The implementation rate for investment approvals in Zimbabwe stood at 30% in the past four years due to lengthy licencing procedures by a multiplicity of agencies beyond the Zimbabwe Investment Authority (ZIA), the agency has said.
BY VICTORIA MTOMBA
“The average implementation rate we have is 30%. We note that projects suffer delays due to lengthy licencing procedures by a multiplicity of agencies beyond ZIA approvals, feasibility studies also lead to projects being implemented in phases and some projects are also capital intensive with gradual implementation as they roll out the investment,” ZIA chief executive officer Richard Mbaiwa told Standardbusiness.
Mbaiwa said the authority carried out an investment review survey for the period 2010-2013.
Zimbabwe is luring investors to help rebuild the economy and has simplified investment procedures by setting the one-stop-shop (OSS) to remove bureaucratic bottlenecks in starting and operating a business.
ZIA has licensed 678 projects with a total value of US$8,9 billion from January 2011 to date. The approval time frames differ from project to project depending on complexity.
Mbaiwa said the OSS has achieved some success in that the investment licensing time frame at ZIA has been reduced to five working days from 49 adding that there was need to continuously improve the coordination of the processes of the various agencies dealing with investors.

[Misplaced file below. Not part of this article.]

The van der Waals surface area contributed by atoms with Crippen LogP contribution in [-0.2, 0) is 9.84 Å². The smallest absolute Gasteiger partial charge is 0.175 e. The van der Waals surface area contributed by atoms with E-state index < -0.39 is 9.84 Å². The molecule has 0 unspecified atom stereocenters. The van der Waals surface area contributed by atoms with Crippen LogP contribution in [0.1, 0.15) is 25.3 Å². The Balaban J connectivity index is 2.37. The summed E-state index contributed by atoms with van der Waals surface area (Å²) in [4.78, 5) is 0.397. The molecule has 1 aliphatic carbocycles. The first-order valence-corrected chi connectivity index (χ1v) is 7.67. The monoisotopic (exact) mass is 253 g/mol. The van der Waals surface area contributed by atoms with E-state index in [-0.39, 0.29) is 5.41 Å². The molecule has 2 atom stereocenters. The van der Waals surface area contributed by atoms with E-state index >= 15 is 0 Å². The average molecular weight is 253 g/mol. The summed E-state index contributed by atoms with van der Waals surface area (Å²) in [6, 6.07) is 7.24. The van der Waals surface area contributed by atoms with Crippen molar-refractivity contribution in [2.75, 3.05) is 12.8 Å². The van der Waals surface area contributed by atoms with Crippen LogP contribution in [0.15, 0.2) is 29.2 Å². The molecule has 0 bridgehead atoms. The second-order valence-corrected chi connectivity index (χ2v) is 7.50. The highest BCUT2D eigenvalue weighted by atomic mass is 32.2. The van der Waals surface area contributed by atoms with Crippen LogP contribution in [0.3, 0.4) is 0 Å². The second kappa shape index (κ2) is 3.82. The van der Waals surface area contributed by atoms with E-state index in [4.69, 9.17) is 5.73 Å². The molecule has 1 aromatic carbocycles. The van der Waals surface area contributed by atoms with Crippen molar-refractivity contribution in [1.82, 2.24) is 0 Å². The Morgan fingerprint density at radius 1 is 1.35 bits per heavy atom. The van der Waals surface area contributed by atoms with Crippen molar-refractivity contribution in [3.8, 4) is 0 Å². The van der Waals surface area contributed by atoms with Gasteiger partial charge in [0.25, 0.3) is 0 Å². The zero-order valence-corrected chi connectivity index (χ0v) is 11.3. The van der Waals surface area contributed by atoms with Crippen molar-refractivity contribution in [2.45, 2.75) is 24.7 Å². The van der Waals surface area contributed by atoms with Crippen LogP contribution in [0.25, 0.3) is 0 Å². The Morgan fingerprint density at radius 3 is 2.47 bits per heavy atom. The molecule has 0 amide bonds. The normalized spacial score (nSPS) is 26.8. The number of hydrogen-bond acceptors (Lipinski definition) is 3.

“A number of these agencies are part of the e-government flagship project which aims to electronically link the various agencies through a central business database and thus create a virtual one-stop-shop. This process is on-going,” he said.
Mbaiwa said the processing time for the transactions was the same but depended on project complexities.
“Complaints reaching our offices have cited mergers and acquisition approvals as well as environmental impact assessments as having taken the longest time, and also the highest cost framework being value based on the size of the project,” he said.
Despite the glitches, Mbaiwa was optimistic the country was going to witness increased levels of investment this year compared to previous years.
In the nine months to September ZIA approved more than US$714,9 million worth of projects exceeding the US$686 million for the whole of last year.
“This shows increased appetite for investing in the country. You may also be aware of increased interest in the country as shown by the mega deals in infrastructure and mining sectors recently signed with China and Russia,” Mbaiwa said.
“Our major draw cards in driving FDI include the infrastructure sector, that is, energy and power development, transport and water.”
Zimbabwe’s Foreign Direct Investment has been on an upward trend since 2009 when it took off at US$65 million and as of 2013 it stood at US$400 million. Despite the investment increasing since 2009 the country is still lagging behind its regional counterparts that are recording FDI of over US$1billion annually.